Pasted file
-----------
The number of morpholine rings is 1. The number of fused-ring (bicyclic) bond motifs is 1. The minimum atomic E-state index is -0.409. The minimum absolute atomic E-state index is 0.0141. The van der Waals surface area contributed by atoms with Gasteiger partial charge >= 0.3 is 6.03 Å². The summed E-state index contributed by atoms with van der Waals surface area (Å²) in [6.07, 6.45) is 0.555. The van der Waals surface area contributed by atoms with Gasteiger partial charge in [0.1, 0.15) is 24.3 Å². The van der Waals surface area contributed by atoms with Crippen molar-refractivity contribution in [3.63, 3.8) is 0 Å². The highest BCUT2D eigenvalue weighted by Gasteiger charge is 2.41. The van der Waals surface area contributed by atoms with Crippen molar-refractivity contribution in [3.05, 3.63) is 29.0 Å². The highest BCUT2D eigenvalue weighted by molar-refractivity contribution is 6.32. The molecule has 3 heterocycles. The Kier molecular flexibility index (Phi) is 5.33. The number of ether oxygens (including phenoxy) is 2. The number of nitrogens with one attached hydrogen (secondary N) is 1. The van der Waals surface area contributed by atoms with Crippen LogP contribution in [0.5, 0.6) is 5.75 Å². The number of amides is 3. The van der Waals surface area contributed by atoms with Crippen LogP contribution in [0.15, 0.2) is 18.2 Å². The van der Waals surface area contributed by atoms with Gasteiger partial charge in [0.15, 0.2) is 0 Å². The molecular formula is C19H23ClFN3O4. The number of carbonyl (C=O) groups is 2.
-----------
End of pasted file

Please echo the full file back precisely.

The number of morpholine rings is 1. The number of fused-ring (bicyclic) bond motifs is 1. The minimum atomic E-state index is -0.409. The minimum absolute atomic E-state index is 0.0141. The van der Waals surface area contributed by atoms with Gasteiger partial charge >= 0.3 is 6.03 Å². The summed E-state index contributed by atoms with van der Waals surface area (Å²) in [6.07, 6.45) is 0.555. The van der Waals surface area contributed by atoms with Gasteiger partial charge in [0.1, 0.15) is 24.3 Å². The van der Waals surface area contributed by atoms with Crippen molar-refractivity contribution in [3.63, 3.8) is 0 Å². The highest BCUT2D eigenvalue weighted by Gasteiger charge is 2.41. The van der Waals surface area contributed by atoms with Crippen molar-refractivity contribution in [3.05, 3.63) is 29.0 Å². The highest BCUT2D eigenvalue weighted by molar-refractivity contribution is 6.32. The molecule has 3 heterocycles. The Kier molecular flexibility index (Phi) is 5.33. The number of ether oxygens (including phenoxy) is 2. The number of nitrogens with one attached hydrogen (secondary N) is 1. The van der Waals surface area contributed by atoms with Crippen LogP contribution in [0.5, 0.6) is 5.75 Å². The number of amides is 3. The van der Waals surface area contributed by atoms with Crippen LogP contribution in [0.15, 0.2) is 18.2 Å². The van der Waals surface area contributed by atoms with Gasteiger partial charge in [0.15, 0.2) is 0 Å². The molecular formula is C19H23ClFN3O4. The number of carbonyl (C=O) groups is 2.